Uber sued over unlawful business practices; Lyft settles

San Francisco Dist. Atty. George Gascon speaks during a new conference to announce a civil consumer protection action against rideshare company Uber on Dec. 9, 2014 in San Francisco.
(Justin Sullivan / Getty Images)

Los Angeles and San Francisco district attorneys filed a consumer protection lawsuit against Uber on Tuesday, alleging that the popular ride-hailing company misleads consumers about the service’s safety, overcharges them and thumbs its nose at the law.

Meanwhile, prosecutors reached a settlement with Lyft, a competing service, which agreed to “play by the rules,” Los Angeles Dist. Atty. Jackie Lacey said. The companies provide smartphone apps that allow riders and private-car drivers to link up for a taxi-like service that is typically quicker and cheaper than calling a cab.

At a news conference Tuesday, San Francisco Dist. Atty. George Gascon accused Uber of making false and misleading statements about how it protects consumers and engaging in business practices that violate California law.


Uber says it uses an “industry-leading background check process,” Gascon said, but does not fingerprint its drivers. The company’s criminal checks are thus “completely worthless,” he said.

“The company repeats this misleading statement, giving consumers a false sense of security when deciding whether to get into a stranger’s car,” he said.

At a separate news conference in Los Angeles, Lacey said: “It’s not our goal to shut them down. What we’re saying is the advertising is false.”

Uber officials will continue meeting with the district attorneys to address their concerns, company spokeswoman Eva Behrend said.

She added: “Californians and California lawmakers all agree — Uber is an integral, safe and established part of the transportation ecosystem in the Golden State.”

In their civil suit filed in San Francisco Superior Court, the district attorneys seek an injunction forcing Uber to “stop violating” California law, along with civil penalties and restitution for riders who suffered economic harm.


The district attorneys accuse Uber of fraud for charging a $4 “airport fee toll” for rides to and from San Francisco International Airport, even when drivers weren’t paying the toll, and for charging a $1 “safe rides fee” for its background checks.

The suit probably will have no immediate effect on Uber. It’s allowed to keep operating, and Gascon suggested that removing “misleading” language from its website and marketing materials might resolve that element of the complaint.

Financial penalties could be heavy. Gascon said the law allows up to $2,500 per violation, and “there are tens of thousands of violations.… That will be up to the court.” But Uber has plenty of cash, and recent investments in the company put its market value at $40 billion.

The company has been lauded for its creative and aggressive approach to solving commuters’ transportation problems. But critics call Uber an over-aggressive bully, and the company came under fire last month over its data and privacy policies.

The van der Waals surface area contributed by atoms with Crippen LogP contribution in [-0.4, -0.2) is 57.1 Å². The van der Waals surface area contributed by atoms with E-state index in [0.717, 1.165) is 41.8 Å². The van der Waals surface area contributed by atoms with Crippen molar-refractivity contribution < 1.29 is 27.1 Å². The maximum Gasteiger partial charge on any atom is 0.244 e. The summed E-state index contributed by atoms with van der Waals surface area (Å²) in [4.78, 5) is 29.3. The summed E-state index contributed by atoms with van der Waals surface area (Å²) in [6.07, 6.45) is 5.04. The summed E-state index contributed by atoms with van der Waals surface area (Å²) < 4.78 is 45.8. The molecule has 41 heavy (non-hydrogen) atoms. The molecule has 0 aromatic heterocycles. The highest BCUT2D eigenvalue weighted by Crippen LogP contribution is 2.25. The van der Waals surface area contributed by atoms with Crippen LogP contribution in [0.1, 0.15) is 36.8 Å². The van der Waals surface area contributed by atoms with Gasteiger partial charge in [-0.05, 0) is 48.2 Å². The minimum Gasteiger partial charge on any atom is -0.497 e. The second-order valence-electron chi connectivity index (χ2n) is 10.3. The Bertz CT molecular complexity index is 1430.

As for Lyft, it has agreed to stop picking up passengers at airports until it obtains the necessary permits and approvals, and to submit its app to a state testing agency to measure accuracy in calculating fares, a move Uber refused to make.

Erin Simpson, director of communications at Lyft, said the agreement “demonstrates our shared commitment to consumers and innovation.”

The lawsuit comes as Uber faces a string of legal setbacks. Portland, Ore., and Washoe County in Nevada have issued cease-and-desist orders against the ride-hailing company for failing to meet regulatory requirements.

Although ride-hailing services like Uber and Lyft don’t see much need for regulation, and some regulators say the services are violating current law, the disputes indicate that a powerful market is emerging where no one is quite sure what the rules are. Court cases like the one the district attorneys filed could help define them, and legislators probably will face increasing pressure to provide clarification of their own.

In California, the Public Utilities Commission recently clarified the requirements for companies like Uber to operate in the state, requiring them to hold more extensive insurance policies and conduct more thorough vehicle safety inspections and background checks on drivers.

Thilo Koslowski, vice president and automotive practice leader at the technology analysis firm Gartner, said he’s not surprised by the regulatory obstacles facing Uber.

“The company is still young and, because of the speed in which it’s expanding, it’s just encountering these things that are part of growing up,” Koslowski said.

In addition to better background checks, Koslowski said the company may want to consider technological solutions like security cameras or an SOS button in each car for passengers.

“Uber has to address these problems because if it doesn’t, it’s at risk of letting these things get out of control,” he said.

Overseas, Uber is also experiencing pushback. In New Delhi, the state government recently banned the service after an Uber driver reportedly raped a passenger. Police said that the company did not conduct an adequate background check on the driver, and that his car did not have a GPS tracking system installed, as required by law.

On Tuesday, Rio de Janeiro’s municipal transport department filed a complaint against Uber and similar ride-hailing companies, saying they lacked the licenses to operate a taxi service. Drivers who continue to operate in the region risk having their cars seized, the department said.

A judge in Spain also ordered Uber to stop operating until it obtained appropriate authorization.

Twitter: @traceylien; @russ1mitchell

Times staff writer Marisa Gerber contributed to this report.